CANBERRA, Aurtralia -- Australian Prime Minister Scott Morrison on Monday stood by an unidentified Cabinet minister against calls for him to step down over an allegation he raped a 16-year-old girl more than 30 years ago.
The accusation has created a cloud over the 16 men in Morrison’s 22-minister Cabinet and is feeding complaints of a culture within Parliament that is toxic for women.
The allegation was contained in an anonymous letter sent to the prime minister’s office and to three female lawmakers last week.
The letter contained a statement from a complainant that detailed her allegation of a rape she said occurred in New South Wales state in 1988.
The woman, who has not been publicly identified, reported the allegation to police before taking her own life in June at age 49.
Morrison said the Cabinet minister “vigorously and completely denied the allegations.”
Morrison said he forwarded the letter to police and discussed the allegation with the federal police commissioner. Morrison said he did not intend to take any further action.
“We can’t have a situation where the mere making of an allegation and that being publicized through the media is grounds for ... governments to stand people down simply on the basis of that,” Morrison said.
The Ministerial Code of Conduct states a “minister should stand aside if that minister becomes the subject of an official investigation of alleged illegal or improper conduct.”
Some within the government argue that because the complainant is dead, her allegation is no longer under official police investigation because a conviction is unlikely.
Sen. Sarah Hanson-Young, a minor Greens party lawmaker who received the anonymous letter, said the minister must step down pending an independent investigation by a former judge.
Marque Lawyers managing partner Michael Bradley, who represented the complainant when she took her accusation to police, said the allegation cannot be resolved through the criminal justice system because she has died. The minister should step down while some independent inquiry investigates the evidence, Bradley said.
“His position is pretty clearly untenable and he should step aside or be stood aside until this matter can be addressed and resolved,” Bradley said.
The disclosure comes two weeks after Morrison apologized in Parliament to a former government staffer who alleged she was raped by a more senior colleague in a minister’s office two years ago.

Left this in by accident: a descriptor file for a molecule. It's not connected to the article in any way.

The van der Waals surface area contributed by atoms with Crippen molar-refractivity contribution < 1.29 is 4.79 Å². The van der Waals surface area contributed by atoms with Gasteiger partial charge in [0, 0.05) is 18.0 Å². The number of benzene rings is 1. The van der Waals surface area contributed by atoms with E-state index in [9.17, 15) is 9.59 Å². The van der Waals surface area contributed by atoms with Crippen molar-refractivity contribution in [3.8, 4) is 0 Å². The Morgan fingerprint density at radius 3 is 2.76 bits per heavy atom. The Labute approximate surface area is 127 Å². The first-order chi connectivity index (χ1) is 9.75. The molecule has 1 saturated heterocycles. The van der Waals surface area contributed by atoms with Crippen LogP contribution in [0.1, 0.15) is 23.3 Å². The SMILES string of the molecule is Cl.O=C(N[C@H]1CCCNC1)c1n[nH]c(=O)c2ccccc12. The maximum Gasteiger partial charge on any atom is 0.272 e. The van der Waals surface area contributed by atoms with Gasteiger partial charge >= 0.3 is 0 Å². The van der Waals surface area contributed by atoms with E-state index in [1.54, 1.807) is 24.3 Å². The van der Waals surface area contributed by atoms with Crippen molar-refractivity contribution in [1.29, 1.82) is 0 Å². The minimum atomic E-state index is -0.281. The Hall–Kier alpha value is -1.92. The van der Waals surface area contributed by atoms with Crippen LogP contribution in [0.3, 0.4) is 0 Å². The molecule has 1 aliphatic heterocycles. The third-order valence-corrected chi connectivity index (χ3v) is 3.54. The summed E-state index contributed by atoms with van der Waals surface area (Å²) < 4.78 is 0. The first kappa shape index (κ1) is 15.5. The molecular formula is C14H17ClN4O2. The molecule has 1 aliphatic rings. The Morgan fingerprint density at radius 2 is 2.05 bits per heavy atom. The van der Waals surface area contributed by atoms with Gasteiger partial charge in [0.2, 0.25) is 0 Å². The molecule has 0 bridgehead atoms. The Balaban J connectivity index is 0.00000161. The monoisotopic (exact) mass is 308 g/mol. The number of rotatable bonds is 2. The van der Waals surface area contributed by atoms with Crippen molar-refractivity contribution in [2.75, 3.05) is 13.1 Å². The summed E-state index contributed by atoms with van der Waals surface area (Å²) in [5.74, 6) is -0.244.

Brittany Higgins quit her job in January and reactivated her complaint to police after initially not pursuing the case because she felt it would have affected her employment.
The colleague, who has not been named publicly, was fired for breaching security by taking Higgins into a minister’s office following a night of heavy drinking.
Three other women have made sexual misconduct allegations against the same man since Higgins went public with her complaint. A government staffer who alleged she was raped by the man last year told The Weekend Australian newspaper the attack wouldn’t have happened if the government had supported Higgins’ initial complaint.
Morrison responded to Higgins’ public complaints by appointing government lawmaker Celia Hammond to work with political parties to investigate Parliament House culture, improve workplace standards and protect staff.
Hammond and opposition Labor Party Sen. Penny Wong also received anonymous letters about the 1988 rape allegation.
Wong said she met the complainant in 2019 and the complainant detailed her allegation against the man, who was not in Parliament in 1988.
“I facilitated her referral to rape support services and confirmed she was being supported in reporting the matter to NSW Police,” Wong said.
Former Prime Minister Malcolm Turnbull, whom Morrison replaced in a power struggle within the ruling conservative Liberal Party in 2018, said the complainant wrote to him in 2019 seeking advice on what she should do with her allegations.
Turnbull described her allegations as “pretty harrowing” and said Morrison should remove the minister.
Turnbull said he had sent the woman's email and his reply to police in the woman's home state of South Australia in expectation that they would be used as evidence in a coroner's investigation into her death. An investigation has not yet been announced.
Morrison said that before he was told of the rape allegation last week, he had heard “rumors” that an Australian Broadcasting Corp. investigative reporter was “making some inquiries” about a rape around November last year when the ABC’s Four Corners program broadcast its “Inside the Canberra Bubble” investigation.
The program accused the Liberal Party of tolerating and condoning inappropriate sexual behavior.
The program exposed an extramarital affair between Population Minister Alan Tudge and a female adviser in 2017. It also alleged Attorney General Christian Porter had been seen “cuddling and kissing” a female staffer in a Canberra bar, which he denies.
The government has condemned the program. Communications Minister Paul Fletcher has asked the ABC board to explain how the program was in the public interest and complied with the state-owned broadcaster’s obligation to produce accurate and impartial journalism.
Minister for Women Marise Payne on Monday described the recent allegations of sexual misbehavior as a low point of her 24 years in Parliament.
“This is most definitely the most difficult, most confronting and most distressing period of my work life in this environment,” Payne told Sky News.
“But distressing for me is meaningless in comparison to those people who have had to endure issues around sexual assault, the experience of sexual assault or harassment in its many forms, and we want to make sure that that stops now,” she added.